ends of the glass fibers, and I would be safely isolated from the HV
of the coil. However, the sparks ignore the strings, so I never implemented
this additional safety measure. I *do* use nice, long strings, though.
An additional safety measure would be to make the upper pullies metal, and
then ground them. That way, any sparks that tracked up the strings from the
torroids would be grounded long before they started down the strings towards
the human at the other end....
The seconary/coil assembly DOES tend to swing back and forth a bit, since it
is a free-hanging unit, but that has not been a problem. There has been no
arcing between the base of the seconary and the primary, etc. Using the
coil on a windy day would probably be problematic, though...
The length of the wire that connects my two torroids is about 1.5 feet long.
This means that the maximum distance I can achieve between my two torroids
is about a foot or so. I therefore have the primary tap adjusted so the
is more or less in tune with the upper torroid about 6" above the lower
This "centers" the tuning range of my secondary, insuring that the optimal
point is within the movement range of my torroids.
To operate the system, I sit in a chair placed well away from the coil with
the variac on the floor at my feet. In my right hand I hold the tuning
in my left hand I hold the coupling string, and my foot controls the variac.
This give me real-time control of 3 variables of TC operation.
Why go to all the trouble?
Good point. Statically tuned and coupled coils have been working great for
The purpose of this project was to give me a better understanding of how
and tuning effect the operation of a TC. I, like many of us, have spent hours
turning off the coil, moving the primary tap, turning on the coil, watching
sparks, turning off the coil, adjusting the height of the secondary,
the coil, etc. While this method has allowed me to "dial in" a TC, I still do
not have the "feel" for coupling and tuning that I would like to have.
why I implemented the current system.
It has been a great experience for me to be able to turn on the TC, and watch
the arcs get longer and longer and shorter and shorter as I change the tuning
and coupling and power input to the system. By changing these things on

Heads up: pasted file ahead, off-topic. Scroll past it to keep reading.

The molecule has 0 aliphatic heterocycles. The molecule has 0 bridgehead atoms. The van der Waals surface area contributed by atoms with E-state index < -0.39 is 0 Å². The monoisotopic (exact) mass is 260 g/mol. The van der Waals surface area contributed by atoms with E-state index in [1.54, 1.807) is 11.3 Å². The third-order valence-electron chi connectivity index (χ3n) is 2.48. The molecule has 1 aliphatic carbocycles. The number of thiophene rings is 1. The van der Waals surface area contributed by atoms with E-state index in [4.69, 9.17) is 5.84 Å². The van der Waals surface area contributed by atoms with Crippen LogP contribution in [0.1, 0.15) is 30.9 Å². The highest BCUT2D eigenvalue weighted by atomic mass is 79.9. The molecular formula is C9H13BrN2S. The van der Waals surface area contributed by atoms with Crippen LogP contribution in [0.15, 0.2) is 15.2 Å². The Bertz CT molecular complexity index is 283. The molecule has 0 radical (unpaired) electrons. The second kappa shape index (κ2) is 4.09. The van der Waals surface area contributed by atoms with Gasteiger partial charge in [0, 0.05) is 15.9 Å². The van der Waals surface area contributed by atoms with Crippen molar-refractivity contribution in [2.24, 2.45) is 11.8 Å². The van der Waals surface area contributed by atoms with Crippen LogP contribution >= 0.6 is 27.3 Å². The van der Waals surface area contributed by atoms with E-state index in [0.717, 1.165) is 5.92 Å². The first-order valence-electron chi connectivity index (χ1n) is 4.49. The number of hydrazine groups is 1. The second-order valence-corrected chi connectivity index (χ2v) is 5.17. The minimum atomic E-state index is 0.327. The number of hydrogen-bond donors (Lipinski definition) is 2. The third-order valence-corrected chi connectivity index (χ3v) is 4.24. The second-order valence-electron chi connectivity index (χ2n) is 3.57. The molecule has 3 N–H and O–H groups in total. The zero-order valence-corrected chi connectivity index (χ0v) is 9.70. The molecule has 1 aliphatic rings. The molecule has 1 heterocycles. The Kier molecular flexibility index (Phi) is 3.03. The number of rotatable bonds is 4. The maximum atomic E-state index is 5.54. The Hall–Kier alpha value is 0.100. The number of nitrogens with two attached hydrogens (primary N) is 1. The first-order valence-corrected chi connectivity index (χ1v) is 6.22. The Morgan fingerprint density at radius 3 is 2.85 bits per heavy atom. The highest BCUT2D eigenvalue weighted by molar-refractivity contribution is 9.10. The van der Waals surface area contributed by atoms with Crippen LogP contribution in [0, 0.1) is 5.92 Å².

with a running coil, and watching what it does to the spark length, spark
brightness, spark color, amount of spark "branchyness", "smoothness"
of operation, sound from the spark gap, etc. in real time, I feel that I have
learned more in 5 minutes of TC operation than I have learned in years of
previous TC work.
All of the parameters of TC operation are amazingly inter-related. Just
what the coupling and tuning do to how often the safety gaps fire has been
Watching what the coupling and tuning (and power input) do to the operation
of a tesla coil in real time simply does not compare to turning the coil
an adjustment, turning it back on again, etc. By variying the parameters
time, the changes of the parameters become a dynamic thing, and it is much,
easier to get a "feel" for what they do. If nothing else, being able to
these things in realtime has been an amazing learning experience for me.
Since I have both hands busy with the tuning and coupling, and my feet control
the power input, perhaps I could use my noze to adjust the width of the spark
gap. :-) Seriously, though, I think the next thing to do would be to come
up with a decent method of continuously adjusting the breakdown voltage of the
spark gap while the coil is in operation. Somebody suggested a while ago
a bunch of parallel copper tubes on a flexible strip of plastic. By
strip in one direction or the other, the total gap distance could be increased
and decreased. This sounds like a good thing to try. This would allow the
interactions between "bang size" and coupling to be explored in real time...
That's all I have for now!
Suggestions? Comments? Generous donations?
Thanks for listening!
- Kevin Christiansen
Kevin D Christiansen - Crystal Canyon Interactive
"The universe is composed of space, galaxies, and intergalactic
dust. Galaxies themselves are composed of space, stars, and
interstellar dust. From the omnipresence of dust, we conclude
that nature abhors a vacuum and won't pick up a broom, either."